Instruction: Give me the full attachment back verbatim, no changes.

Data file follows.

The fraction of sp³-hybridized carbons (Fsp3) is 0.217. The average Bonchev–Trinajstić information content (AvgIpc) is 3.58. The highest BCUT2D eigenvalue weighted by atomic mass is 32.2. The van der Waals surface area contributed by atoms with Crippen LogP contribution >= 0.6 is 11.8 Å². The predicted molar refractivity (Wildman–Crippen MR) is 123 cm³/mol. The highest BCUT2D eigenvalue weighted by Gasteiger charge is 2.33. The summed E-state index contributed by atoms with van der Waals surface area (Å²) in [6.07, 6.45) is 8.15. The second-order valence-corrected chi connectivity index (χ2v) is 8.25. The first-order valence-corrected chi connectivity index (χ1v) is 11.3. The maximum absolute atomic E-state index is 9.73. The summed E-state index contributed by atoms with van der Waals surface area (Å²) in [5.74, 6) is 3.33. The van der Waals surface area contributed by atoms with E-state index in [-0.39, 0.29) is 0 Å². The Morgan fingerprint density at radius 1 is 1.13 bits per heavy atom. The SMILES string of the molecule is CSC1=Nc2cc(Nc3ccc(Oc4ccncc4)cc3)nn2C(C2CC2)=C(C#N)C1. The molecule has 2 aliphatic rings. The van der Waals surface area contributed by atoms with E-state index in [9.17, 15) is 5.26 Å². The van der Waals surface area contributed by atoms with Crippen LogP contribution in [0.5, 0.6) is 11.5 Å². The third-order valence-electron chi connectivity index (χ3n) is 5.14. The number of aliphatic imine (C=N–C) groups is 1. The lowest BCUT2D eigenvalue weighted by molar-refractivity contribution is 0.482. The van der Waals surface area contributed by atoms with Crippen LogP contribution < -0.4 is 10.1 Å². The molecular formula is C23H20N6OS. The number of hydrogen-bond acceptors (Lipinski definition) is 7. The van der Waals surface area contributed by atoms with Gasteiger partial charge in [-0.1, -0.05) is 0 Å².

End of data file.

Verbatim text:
The fraction of sp³-hybridized carbons (Fsp3) is 0.217. The average Bonchev–Trinajstić information content (AvgIpc) is 3.58. The highest BCUT2D eigenvalue weighted by atomic mass is 32.2. The van der Waals surface area contributed by atoms with Crippen LogP contribution >= 0.6 is 11.8 Å². The predicted molar refractivity (Wildman–Crippen MR) is 123 cm³/mol. The highest BCUT2D eigenvalue weighted by Gasteiger charge is 2.33. The summed E-state index contributed by atoms with van der Waals surface area (Å²) in [6.07, 6.45) is 8.15. The second-order valence-corrected chi connectivity index (χ2v) is 8.25. The first-order valence-corrected chi connectivity index (χ1v) is 11.3. The maximum absolute atomic E-state index is 9.73. The summed E-state index contributed by atoms with van der Waals surface area (Å²) in [5.74, 6) is 3.33. The van der Waals surface area contributed by atoms with E-state index in [-0.39, 0.29) is 0 Å². The Morgan fingerprint density at radius 1 is 1.13 bits per heavy atom. The SMILES string of the molecule is CSC1=Nc2cc(Nc3ccc(Oc4ccncc4)cc3)nn2C(C2CC2)=C(C#N)C1. The molecule has 2 aliphatic rings. The van der Waals surface area contributed by atoms with E-state index in [9.17, 15) is 5.26 Å². The van der Waals surface area contributed by atoms with Crippen LogP contribution in [0.5, 0.6) is 11.5 Å². The third-order valence-electron chi connectivity index (χ3n) is 5.14. The number of aliphatic imine (C=N–C) groups is 1. The lowest BCUT2D eigenvalue weighted by molar-refractivity contribution is 0.482. The van der Waals surface area contributed by atoms with Crippen LogP contribution < -0.4 is 10.1 Å². The molecular formula is C23H20N6OS. The number of hydrogen-bond acceptors (Lipinski definition) is 7. The van der Waals surface area contributed by atoms with Gasteiger partial charge in [-0.1, -0.05) is 0 Å².